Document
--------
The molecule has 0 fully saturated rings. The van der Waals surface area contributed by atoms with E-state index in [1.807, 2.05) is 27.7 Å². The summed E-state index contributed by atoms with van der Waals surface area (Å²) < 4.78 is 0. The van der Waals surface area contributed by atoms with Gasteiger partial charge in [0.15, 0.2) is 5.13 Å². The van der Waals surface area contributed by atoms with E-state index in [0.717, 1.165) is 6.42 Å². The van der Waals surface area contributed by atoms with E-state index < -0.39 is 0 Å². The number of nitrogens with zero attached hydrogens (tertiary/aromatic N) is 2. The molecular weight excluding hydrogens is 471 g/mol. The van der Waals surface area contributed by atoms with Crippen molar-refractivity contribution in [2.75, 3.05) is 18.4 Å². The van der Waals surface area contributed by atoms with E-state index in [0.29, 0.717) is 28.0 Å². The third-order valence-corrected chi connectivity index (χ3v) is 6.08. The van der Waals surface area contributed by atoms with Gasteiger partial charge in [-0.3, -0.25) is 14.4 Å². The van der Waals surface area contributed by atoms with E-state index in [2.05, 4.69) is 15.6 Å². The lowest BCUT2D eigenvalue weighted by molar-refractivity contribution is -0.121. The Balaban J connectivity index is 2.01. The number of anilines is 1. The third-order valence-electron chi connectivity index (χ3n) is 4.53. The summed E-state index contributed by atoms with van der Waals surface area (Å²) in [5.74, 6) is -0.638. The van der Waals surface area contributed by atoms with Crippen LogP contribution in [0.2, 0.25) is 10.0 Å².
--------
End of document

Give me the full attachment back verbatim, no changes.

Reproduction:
The molecule has 0 fully saturated rings. The van der Waals surface area contributed by atoms with E-state index in [1.807, 2.05) is 27.7 Å². The summed E-state index contributed by atoms with van der Waals surface area (Å²) < 4.78 is 0. The van der Waals surface area contributed by atoms with Gasteiger partial charge in [0.15, 0.2) is 5.13 Å². The van der Waals surface area contributed by atoms with E-state index in [0.717, 1.165) is 6.42 Å². The van der Waals surface area contributed by atoms with E-state index < -0.39 is 0 Å². The number of nitrogens with zero attached hydrogens (tertiary/aromatic N) is 2. The molecular weight excluding hydrogens is 471 g/mol. The van der Waals surface area contributed by atoms with Crippen molar-refractivity contribution in [2.75, 3.05) is 18.4 Å². The van der Waals surface area contributed by atoms with E-state index in [0.29, 0.717) is 28.0 Å². The third-order valence-corrected chi connectivity index (χ3v) is 6.08. The van der Waals surface area contributed by atoms with Gasteiger partial charge in [-0.3, -0.25) is 14.4 Å². The van der Waals surface area contributed by atoms with E-state index in [2.05, 4.69) is 15.6 Å². The lowest BCUT2D eigenvalue weighted by molar-refractivity contribution is -0.121. The Balaban J connectivity index is 2.01. The number of anilines is 1. The third-order valence-electron chi connectivity index (χ3n) is 4.53. The summed E-state index contributed by atoms with van der Waals surface area (Å²) in [5.74, 6) is -0.638. The van der Waals surface area contributed by atoms with Crippen LogP contribution in [0.2, 0.25) is 10.0 Å².